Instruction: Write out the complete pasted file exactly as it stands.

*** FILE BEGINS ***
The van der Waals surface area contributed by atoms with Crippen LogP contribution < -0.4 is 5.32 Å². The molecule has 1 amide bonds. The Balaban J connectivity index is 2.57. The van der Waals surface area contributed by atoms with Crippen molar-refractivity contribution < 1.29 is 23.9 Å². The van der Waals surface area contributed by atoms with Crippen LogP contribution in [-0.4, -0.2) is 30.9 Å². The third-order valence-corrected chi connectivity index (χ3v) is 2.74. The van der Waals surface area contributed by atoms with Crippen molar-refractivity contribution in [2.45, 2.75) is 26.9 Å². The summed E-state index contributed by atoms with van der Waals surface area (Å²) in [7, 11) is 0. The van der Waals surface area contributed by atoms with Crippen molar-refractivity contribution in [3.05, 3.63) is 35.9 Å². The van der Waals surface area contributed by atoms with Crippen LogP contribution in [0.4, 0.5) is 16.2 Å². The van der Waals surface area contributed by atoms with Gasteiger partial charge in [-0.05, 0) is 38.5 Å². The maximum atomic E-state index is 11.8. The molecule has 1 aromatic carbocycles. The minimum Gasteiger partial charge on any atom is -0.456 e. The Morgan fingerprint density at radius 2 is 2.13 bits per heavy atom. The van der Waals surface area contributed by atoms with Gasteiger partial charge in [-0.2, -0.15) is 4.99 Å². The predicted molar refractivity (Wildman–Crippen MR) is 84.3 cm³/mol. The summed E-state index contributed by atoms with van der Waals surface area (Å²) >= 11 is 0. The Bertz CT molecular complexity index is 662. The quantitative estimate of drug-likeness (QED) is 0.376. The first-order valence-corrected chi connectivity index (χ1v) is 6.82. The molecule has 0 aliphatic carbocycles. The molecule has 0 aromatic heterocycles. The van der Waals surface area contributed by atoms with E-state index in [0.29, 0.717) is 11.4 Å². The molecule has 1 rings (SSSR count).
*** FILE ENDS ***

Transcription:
The van der Waals surface area contributed by atoms with Crippen LogP contribution < -0.4 is 5.32 Å². The molecule has 1 amide bonds. The Balaban J connectivity index is 2.57. The van der Waals surface area contributed by atoms with Crippen molar-refractivity contribution < 1.29 is 23.9 Å². The van der Waals surface area contributed by atoms with Crippen LogP contribution in [-0.4, -0.2) is 30.9 Å². The third-order valence-corrected chi connectivity index (χ3v) is 2.74. The van der Waals surface area contributed by atoms with Crippen molar-refractivity contribution in [2.45, 2.75) is 26.9 Å². The summed E-state index contributed by atoms with van der Waals surface area (Å²) in [7, 11) is 0. The van der Waals surface area contributed by atoms with Crippen molar-refractivity contribution in [3.05, 3.63) is 35.9 Å². The van der Waals surface area contributed by atoms with Crippen LogP contribution in [0.4, 0.5) is 16.2 Å². The van der Waals surface area contributed by atoms with Gasteiger partial charge in [-0.05, 0) is 38.5 Å². The maximum atomic E-state index is 11.8. The molecule has 1 aromatic carbocycles. The minimum Gasteiger partial charge on any atom is -0.456 e. The Morgan fingerprint density at radius 2 is 2.13 bits per heavy atom. The van der Waals surface area contributed by atoms with Gasteiger partial charge in [-0.2, -0.15) is 4.99 Å². The predicted molar refractivity (Wildman–Crippen MR) is 84.3 cm³/mol. The summed E-state index contributed by atoms with van der Waals surface area (Å²) >= 11 is 0. The Bertz CT molecular complexity index is 662. The quantitative estimate of drug-likeness (QED) is 0.376. The first-order valence-corrected chi connectivity index (χ1v) is 6.82. The molecule has 0 aliphatic carbocycles. The molecule has 0 aromatic heterocycles. The van der Waals surface area contributed by atoms with E-state index in [0.29, 0.717) is 11.4 Å². The molecule has 1 rings (SSSR count).